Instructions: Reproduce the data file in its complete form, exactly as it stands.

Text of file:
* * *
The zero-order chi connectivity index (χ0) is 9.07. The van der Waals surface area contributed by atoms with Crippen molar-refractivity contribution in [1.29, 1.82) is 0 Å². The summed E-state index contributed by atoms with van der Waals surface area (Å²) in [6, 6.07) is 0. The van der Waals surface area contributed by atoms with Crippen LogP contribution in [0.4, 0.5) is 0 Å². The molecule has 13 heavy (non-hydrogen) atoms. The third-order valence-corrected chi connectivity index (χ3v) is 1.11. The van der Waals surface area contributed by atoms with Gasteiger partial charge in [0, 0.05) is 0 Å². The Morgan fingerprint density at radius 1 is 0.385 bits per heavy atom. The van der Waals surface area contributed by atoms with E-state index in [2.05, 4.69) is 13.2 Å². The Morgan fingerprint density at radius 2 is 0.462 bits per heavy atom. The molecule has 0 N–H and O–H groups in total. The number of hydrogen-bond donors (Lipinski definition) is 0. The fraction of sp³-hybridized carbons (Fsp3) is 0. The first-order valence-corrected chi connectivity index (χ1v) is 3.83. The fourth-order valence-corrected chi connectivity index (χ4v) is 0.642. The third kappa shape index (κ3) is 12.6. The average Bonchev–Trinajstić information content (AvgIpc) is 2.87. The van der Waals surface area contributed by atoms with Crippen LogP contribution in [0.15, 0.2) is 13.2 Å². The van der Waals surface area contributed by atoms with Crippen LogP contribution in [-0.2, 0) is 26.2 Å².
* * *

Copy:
The zero-order chi connectivity index (χ0) is 9.07. The van der Waals surface area contributed by atoms with Crippen molar-refractivity contribution in [1.29, 1.82) is 0 Å². The summed E-state index contributed by atoms with van der Waals surface area (Å²) in [6, 6.07) is 0. The van der Waals surface area contributed by atoms with Crippen LogP contribution in [0.4, 0.5) is 0 Å². The molecule has 13 heavy (non-hydrogen) atoms. The third-order valence-corrected chi connectivity index (χ3v) is 1.11. The van der Waals surface area contributed by atoms with Gasteiger partial charge in [0, 0.05) is 0 Å². The Morgan fingerprint density at radius 1 is 0.385 bits per heavy atom. The van der Waals surface area contributed by atoms with E-state index in [2.05, 4.69) is 13.2 Å². The Morgan fingerprint density at radius 2 is 0.462 bits per heavy atom. The molecule has 0 N–H and O–H groups in total. The number of hydrogen-bond donors (Lipinski definition) is 0. The fraction of sp³-hybridized carbons (Fsp3) is 0. The first-order valence-corrected chi connectivity index (χ1v) is 3.83. The fourth-order valence-corrected chi connectivity index (χ4v) is 0.642. The third kappa shape index (κ3) is 12.6. The average Bonchev–Trinajstić information content (AvgIpc) is 2.87. The van der Waals surface area contributed by atoms with Crippen LogP contribution in [0.15, 0.2) is 13.2 Å². The van der Waals surface area contributed by atoms with Crippen LogP contribution in [-0.2, 0) is 26.2 Å².